Dealing with a death of an employee can be a tragic and challenging time. Fortunately, it is unlikely to happen that often so you shouldn’t have to deal with it regularly.
When it does, however, not only have you lost a colleague, but your workforce will need to deal with the shock that it will have on the organisation, so it’s important to have clear HR policies in place to make this tough time as straightforward as possible for everyone involved.
It’s never a nice time and your focus is likely to be on many things, so here are a few steps that can help you along the way in dealing with the impact.
1. Actions a Company Should Take Upon Hearing of an Employee’s Death
The first thing you should do as a business is consult the grieving family of the employee and ask if there’s anything that you can do to help. 99% of the time, there isn’t anything you can do, but it’s a nice gesture to offer and they can feel reassured that they have the company’s support. Remember, it is likely the employee would have been important to a number of people, including your business, so ensure your sympathies come across meaningfully as its ok to be a bit more informal at this time and to have come across as heartfelt and concerned.
Consider sending your condolences following on from contacting the family. Traditionally this is with flower however there are all different alternatives to flowers, such as making a workplace donation to a charity of the family’s choice or circulating a sympathy card. Small gestures like these can really comfort the family during this difficult time by knowing they are in your thoughts.
Before announcing the news to the business, consult the employee’s family to seek permission to announce the death. Although you will need to announce it at some stage, its courteous to ask the family beforehand. Depending on the family and business’s preference, announcing the news would be best to through a gathering in the office if appropriate. Alternatively, the announcement could be in the form of a letter or an email to staff.
Be aware that it’s never easy announcing or receiving this type of news. There will be certain people that would have been closer to the employee than others, but everyone reacts differently to shock and grief, so offer support to all. Reassure the staff that they can and should discuss this with a manager or appointed member of staff at any point, and maybe create a ‘quiet place’ where people can go if they are feeling overwhelmed and just need a bit of space.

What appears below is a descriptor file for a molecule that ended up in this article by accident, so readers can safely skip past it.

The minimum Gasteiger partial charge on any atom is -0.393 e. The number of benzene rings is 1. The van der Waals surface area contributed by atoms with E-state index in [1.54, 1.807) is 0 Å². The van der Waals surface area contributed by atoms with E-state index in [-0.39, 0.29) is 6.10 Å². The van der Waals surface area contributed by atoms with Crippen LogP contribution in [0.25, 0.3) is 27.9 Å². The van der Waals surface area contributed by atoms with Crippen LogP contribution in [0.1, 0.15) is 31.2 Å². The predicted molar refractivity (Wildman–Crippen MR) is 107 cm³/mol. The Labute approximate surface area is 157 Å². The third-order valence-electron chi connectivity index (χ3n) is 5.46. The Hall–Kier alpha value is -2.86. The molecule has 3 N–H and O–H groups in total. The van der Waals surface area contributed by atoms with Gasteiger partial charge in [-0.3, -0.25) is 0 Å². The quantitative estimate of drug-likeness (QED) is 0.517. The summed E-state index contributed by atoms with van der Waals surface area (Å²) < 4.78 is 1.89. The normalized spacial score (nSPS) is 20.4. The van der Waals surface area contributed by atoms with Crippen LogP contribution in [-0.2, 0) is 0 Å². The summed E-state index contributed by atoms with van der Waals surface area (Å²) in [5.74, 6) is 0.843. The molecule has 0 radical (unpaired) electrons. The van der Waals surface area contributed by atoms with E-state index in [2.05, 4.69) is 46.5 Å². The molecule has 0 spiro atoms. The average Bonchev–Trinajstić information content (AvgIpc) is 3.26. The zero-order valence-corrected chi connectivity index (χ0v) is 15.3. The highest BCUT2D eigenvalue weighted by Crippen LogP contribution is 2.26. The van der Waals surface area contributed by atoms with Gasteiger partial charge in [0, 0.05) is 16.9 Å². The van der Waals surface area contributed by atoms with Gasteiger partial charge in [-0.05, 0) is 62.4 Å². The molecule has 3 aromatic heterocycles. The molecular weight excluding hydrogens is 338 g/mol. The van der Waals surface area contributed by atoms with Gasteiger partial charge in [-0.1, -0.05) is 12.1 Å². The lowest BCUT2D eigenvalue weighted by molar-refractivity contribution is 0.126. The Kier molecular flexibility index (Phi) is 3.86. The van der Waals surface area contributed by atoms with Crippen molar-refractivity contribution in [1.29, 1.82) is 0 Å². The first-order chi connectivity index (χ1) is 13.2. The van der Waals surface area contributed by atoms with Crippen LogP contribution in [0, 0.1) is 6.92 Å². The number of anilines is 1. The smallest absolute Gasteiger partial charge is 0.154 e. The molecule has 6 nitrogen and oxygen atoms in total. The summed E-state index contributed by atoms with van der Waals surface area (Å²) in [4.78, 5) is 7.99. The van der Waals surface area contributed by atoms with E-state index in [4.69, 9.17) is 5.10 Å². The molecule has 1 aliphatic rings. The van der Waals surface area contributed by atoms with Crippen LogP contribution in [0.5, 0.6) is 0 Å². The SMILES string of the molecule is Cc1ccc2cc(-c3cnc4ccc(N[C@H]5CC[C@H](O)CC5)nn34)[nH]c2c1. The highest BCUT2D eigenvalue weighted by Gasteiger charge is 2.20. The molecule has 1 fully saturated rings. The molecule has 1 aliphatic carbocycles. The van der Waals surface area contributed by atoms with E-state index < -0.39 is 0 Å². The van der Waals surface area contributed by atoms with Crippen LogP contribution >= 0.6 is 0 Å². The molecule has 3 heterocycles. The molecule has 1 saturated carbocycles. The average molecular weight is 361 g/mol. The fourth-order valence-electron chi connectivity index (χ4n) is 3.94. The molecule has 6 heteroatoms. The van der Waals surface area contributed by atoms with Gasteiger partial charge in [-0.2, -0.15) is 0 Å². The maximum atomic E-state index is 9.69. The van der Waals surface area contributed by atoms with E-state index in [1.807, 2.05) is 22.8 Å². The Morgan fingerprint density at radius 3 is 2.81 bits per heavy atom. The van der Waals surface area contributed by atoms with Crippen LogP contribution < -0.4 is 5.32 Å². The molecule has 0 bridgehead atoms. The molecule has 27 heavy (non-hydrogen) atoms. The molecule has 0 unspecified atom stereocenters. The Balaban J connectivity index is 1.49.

If you have a specific Employee Assistance Program in place, this can offer various services such as counselling, therapies and advice to those struggling to deal with the news. If not, direct your workforce to charities like ‘Mind’ who can offer support with bereavement.
When the time comes, allow those who wish to attend the funeral to go, as long as you have appropriate cover for your business and that the family are happy for colleagues to attend. Letting colleagues attend isn’t a legal obligation but it’s a nice form of etiquette for the business to offer and shows your compassion and respect towards the deceased.
2. Terminating the Deceased Employee’s Employment
It seems a bit harsh, but you must terminate the deceased employee’s employment the same way if an employee had left your organisation. The employment contract becomes “frustrated” on the date the employee died, and therefore the contractual agreement between the employer and employee has come to an end.
For the payroll, you will need to make the day the employee died (or if it was on a weekend the Friday before), their last day of work as if it was their leaving date. The pay should be paid into their bank account as normal as probate will sort out the finances in due course. Remember to include any accrued holiday payments.
Pension and Tax
You will also need to contact the pension provider that there pension contributions will cease and notify HMRC of the employee’s passing by sending off a ‘full payment submission’ after processing them as a leaver.
If the employee had any benefits such as life assurance, inform the family and let them know how to apply for it. The employee may have nominated certain beneficiaries to receive some or all of their life assurance, so inform those individuals who it relates to. Although this doesn’t bring the person back, it’s a nice benefit for those to receive and may help during the grieving process.
3. Business Activities after the Deceased Employee has Left
It’s up to the business when you feel it’s appropriate to remove the employee’s personal belongings, and these will need to be returned to the family in due course. Depending on the reaction from the workforce from the death, decide whether it may be more appropriate to remove the belongings once everyone has left the office/ site as this can also cause some distress.
Depending on where the employee sat or was located, it may be worth moving office desks around if necessary, so someone isn’t staring straight at where the deceased used to sit.
If the employee had any company property such as a laptop, contact the family members to see if this could be returned, but in their own time as this may not be on their radar straight away.
When it comes to the recruitment of the former employee, each business is different as some may need the role filled urgently if the role is considered vital, and others may take more time to recruit so they can have some time to process the death. Nothing is right or wrong so remember to play alongside the business’s needs.
4. Getting Help after the Death of an Employee
Nothing about the death of an employee is nice or simple, as it creates a huge shock to everyone who knew them. However, this guidance can assist you during that difficult time, so you are more prepared in case it was to ever occur.